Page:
Nevada’s solar plant: the next generation of solar energy technology

by | Aug 12, 2016 | Climate Change, Energy, Green Building | 0 comments

The solar power plant is not composed of photovoltaic panels like the ones that are installed on rooftops and in usual solar farms, but they are multifaceted mirrors made of glass, which follow the course of the sun in the sky and direct the sunshine towards the top of a central tower.

Smith, CEO of Crescent Dunes’s parent company, SolarReserve says: “The difficulty with photovoltaic is that it’s intermittent… When the sun goes down, you’re done.”

According to Smith, the solar farm also features “the world’s most advanced energy-storage technology”: molten-salt storage.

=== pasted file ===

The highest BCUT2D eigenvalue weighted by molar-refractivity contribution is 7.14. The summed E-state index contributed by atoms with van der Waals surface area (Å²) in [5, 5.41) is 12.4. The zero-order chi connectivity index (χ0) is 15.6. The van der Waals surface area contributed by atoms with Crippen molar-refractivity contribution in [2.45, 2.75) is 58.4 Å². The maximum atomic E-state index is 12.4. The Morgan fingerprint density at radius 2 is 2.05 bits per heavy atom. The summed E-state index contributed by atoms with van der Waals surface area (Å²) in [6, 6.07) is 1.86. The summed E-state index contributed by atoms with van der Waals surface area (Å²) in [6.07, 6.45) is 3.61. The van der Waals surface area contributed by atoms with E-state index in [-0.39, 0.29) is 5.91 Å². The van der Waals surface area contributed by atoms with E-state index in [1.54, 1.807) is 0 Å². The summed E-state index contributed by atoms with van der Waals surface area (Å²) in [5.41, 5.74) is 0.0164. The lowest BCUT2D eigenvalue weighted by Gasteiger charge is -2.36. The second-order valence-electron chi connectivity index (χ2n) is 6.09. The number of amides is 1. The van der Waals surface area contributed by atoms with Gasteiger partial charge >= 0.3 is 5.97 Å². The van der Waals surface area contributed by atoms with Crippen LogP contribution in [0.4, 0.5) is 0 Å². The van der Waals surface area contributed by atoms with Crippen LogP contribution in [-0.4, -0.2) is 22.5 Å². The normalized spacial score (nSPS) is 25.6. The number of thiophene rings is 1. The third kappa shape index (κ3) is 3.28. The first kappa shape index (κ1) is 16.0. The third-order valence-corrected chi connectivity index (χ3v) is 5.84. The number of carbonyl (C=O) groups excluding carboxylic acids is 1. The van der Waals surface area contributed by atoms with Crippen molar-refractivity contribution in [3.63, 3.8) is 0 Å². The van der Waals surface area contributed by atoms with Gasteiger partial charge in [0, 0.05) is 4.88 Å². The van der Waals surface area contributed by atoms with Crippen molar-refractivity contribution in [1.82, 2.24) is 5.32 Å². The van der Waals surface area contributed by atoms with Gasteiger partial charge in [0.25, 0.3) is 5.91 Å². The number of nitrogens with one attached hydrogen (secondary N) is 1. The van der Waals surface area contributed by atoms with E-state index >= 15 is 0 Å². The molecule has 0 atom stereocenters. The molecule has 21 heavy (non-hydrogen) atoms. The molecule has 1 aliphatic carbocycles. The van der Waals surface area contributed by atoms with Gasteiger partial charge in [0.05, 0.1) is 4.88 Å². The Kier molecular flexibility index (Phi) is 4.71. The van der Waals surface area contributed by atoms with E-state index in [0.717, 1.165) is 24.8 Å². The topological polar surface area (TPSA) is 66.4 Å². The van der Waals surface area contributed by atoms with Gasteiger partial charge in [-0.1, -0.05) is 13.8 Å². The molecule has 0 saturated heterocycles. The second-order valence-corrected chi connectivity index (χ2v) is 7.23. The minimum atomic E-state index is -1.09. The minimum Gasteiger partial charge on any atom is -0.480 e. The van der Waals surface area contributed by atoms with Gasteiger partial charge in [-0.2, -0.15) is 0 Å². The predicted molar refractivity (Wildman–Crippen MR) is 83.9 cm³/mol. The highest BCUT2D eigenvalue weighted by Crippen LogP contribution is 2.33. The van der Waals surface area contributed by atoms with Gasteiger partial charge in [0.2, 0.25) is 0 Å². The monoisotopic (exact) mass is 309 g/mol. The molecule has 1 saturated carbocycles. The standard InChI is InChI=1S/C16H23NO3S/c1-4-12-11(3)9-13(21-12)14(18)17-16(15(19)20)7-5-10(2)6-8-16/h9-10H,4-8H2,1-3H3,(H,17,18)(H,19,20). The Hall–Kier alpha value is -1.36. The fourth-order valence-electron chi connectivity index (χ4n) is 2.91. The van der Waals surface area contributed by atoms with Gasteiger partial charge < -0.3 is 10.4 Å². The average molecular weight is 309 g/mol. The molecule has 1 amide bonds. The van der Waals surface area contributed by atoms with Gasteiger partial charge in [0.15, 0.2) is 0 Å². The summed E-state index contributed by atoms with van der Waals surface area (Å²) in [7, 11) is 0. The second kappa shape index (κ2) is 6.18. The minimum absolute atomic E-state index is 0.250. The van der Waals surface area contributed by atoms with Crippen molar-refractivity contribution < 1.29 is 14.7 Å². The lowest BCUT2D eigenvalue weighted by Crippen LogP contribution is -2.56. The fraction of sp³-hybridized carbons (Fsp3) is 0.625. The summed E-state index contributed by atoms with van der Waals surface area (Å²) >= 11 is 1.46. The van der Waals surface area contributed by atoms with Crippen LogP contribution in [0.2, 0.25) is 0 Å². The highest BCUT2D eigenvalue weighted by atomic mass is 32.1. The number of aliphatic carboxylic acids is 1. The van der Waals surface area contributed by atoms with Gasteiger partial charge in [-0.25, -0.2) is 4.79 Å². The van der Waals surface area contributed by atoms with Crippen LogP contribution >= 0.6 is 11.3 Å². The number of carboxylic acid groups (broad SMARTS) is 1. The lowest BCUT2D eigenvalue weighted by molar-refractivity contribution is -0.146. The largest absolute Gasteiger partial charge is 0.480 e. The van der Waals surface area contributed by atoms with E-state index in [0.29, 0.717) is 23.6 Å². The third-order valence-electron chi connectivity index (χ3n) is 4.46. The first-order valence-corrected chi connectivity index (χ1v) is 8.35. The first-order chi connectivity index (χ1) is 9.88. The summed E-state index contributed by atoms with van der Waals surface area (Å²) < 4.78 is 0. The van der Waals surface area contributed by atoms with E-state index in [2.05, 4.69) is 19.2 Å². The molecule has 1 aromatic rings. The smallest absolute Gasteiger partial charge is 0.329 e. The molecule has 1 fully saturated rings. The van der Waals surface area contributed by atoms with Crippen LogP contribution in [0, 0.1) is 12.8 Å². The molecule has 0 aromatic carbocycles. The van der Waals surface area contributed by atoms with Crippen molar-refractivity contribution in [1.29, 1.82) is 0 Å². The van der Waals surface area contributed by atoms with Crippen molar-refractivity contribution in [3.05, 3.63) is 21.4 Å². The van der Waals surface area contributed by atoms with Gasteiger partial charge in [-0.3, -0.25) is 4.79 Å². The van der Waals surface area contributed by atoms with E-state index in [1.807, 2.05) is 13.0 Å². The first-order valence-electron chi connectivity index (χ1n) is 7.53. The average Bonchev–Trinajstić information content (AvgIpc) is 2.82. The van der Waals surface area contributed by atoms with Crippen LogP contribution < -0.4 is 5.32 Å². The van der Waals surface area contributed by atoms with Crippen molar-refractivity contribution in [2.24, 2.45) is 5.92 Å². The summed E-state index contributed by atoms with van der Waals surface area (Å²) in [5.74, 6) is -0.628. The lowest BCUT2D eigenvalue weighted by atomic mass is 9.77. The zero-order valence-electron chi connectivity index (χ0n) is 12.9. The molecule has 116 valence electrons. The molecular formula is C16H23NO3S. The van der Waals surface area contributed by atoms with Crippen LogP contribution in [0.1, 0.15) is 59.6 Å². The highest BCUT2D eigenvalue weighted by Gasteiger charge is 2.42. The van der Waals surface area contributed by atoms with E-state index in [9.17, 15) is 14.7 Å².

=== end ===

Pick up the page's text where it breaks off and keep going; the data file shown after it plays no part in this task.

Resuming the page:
The molten-salt storage technology consists in a central tower which has a reservoir of 25,000 metric tonnes of potassium and sodium nitrate previously heated to 288°C for it to be a clear liquid like water.

The liquid goes through narrow and thin-walled tubes, and its temperature rises significantly when it is exposed to the sunlight at the top of the tower.

Smith says: “We heat it to 560°C… It flows back down the tower and we capture it in a large tank.”

The important heat is maintained thanks to the salt-composed liquid and a conventional steam turbine turns it into electricity.

The Crescent Dunes solar power plant generates electricity for 75,000 homes in the Nevada 24 hours a day if it is necessary.

Read full story: Climate Action Programme

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